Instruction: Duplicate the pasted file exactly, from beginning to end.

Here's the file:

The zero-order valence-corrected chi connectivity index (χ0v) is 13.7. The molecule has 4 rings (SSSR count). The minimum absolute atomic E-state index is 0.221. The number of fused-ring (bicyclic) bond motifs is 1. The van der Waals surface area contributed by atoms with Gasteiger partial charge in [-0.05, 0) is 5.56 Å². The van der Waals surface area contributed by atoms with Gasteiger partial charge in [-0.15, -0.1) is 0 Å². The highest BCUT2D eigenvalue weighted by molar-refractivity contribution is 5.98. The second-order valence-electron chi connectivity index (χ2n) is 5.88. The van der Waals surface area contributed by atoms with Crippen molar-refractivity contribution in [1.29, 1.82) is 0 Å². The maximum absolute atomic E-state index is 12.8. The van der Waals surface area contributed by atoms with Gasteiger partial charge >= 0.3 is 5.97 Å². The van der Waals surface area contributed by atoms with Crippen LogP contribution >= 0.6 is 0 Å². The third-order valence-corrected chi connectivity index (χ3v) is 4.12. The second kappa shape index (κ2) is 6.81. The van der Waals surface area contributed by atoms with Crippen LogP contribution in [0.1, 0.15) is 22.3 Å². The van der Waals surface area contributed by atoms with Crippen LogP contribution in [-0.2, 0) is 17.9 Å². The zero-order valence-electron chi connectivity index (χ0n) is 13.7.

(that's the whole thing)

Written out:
The zero-order valence-corrected chi connectivity index (χ0v) is 13.7. The molecule has 4 rings (SSSR count). The minimum absolute atomic E-state index is 0.221. The number of fused-ring (bicyclic) bond motifs is 1. The van der Waals surface area contributed by atoms with Gasteiger partial charge in [-0.05, 0) is 5.56 Å². The van der Waals surface area contributed by atoms with Gasteiger partial charge in [-0.15, -0.1) is 0 Å². The highest BCUT2D eigenvalue weighted by molar-refractivity contribution is 5.98. The second-order valence-electron chi connectivity index (χ2n) is 5.88. The van der Waals surface area contributed by atoms with Crippen molar-refractivity contribution in [1.29, 1.82) is 0 Å². The maximum absolute atomic E-state index is 12.8. The van der Waals surface area contributed by atoms with Gasteiger partial charge >= 0.3 is 5.97 Å². The van der Waals surface area contributed by atoms with Crippen LogP contribution >= 0.6 is 0 Å². The third-order valence-corrected chi connectivity index (χ3v) is 4.12. The second kappa shape index (κ2) is 6.81. The van der Waals surface area contributed by atoms with Crippen LogP contribution in [0.1, 0.15) is 22.3 Å². The van der Waals surface area contributed by atoms with Crippen LogP contribution in [-0.2, 0) is 17.9 Å². The zero-order valence-electron chi connectivity index (χ0n) is 13.7.